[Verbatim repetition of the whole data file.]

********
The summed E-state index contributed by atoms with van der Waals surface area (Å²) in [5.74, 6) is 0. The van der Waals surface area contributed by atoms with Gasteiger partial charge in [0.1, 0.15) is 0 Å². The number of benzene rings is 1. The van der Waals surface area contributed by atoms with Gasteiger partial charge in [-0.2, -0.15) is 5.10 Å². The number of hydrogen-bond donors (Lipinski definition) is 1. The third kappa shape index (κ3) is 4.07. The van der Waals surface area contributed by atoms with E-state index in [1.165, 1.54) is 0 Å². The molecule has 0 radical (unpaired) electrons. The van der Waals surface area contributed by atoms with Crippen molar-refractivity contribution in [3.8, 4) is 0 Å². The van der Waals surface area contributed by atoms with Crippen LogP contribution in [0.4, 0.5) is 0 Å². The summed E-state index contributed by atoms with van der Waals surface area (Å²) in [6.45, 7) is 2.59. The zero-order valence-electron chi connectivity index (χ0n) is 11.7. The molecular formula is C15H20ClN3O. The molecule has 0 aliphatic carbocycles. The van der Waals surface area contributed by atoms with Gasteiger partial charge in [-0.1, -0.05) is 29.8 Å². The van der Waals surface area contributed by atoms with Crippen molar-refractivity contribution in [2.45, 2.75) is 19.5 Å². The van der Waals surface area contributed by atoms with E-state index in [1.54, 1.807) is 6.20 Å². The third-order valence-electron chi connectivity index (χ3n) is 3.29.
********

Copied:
The summed E-state index contributed by atoms with van der Waals surface area (Å²) in [5.74, 6) is 0. The van der Waals surface area contributed by atoms with Gasteiger partial charge in [0.1, 0.15) is 0 Å². The number of benzene rings is 1. The van der Waals surface area contributed by atoms with Gasteiger partial charge in [-0.2, -0.15) is 5.10 Å². The number of hydrogen-bond donors (Lipinski definition) is 1. The third kappa shape index (κ3) is 4.07. The van der Waals surface area contributed by atoms with E-state index in [1.165, 1.54) is 0 Å². The molecule has 0 radical (unpaired) electrons. The van der Waals surface area contributed by atoms with Crippen molar-refractivity contribution in [3.8, 4) is 0 Å². The van der Waals surface area contributed by atoms with Crippen LogP contribution in [0.4, 0.5) is 0 Å². The summed E-state index contributed by atoms with van der Waals surface area (Å²) in [6.45, 7) is 2.59. The zero-order valence-electron chi connectivity index (χ0n) is 11.7. The molecular formula is C15H20ClN3O. The molecule has 0 aliphatic carbocycles. The van der Waals surface area contributed by atoms with Gasteiger partial charge in [-0.1, -0.05) is 29.8 Å². The van der Waals surface area contributed by atoms with Crippen molar-refractivity contribution in [2.45, 2.75) is 19.5 Å². The van der Waals surface area contributed by atoms with E-state index in [1.54, 1.807) is 6.20 Å². The third-order valence-electron chi connectivity index (χ3n) is 3.29.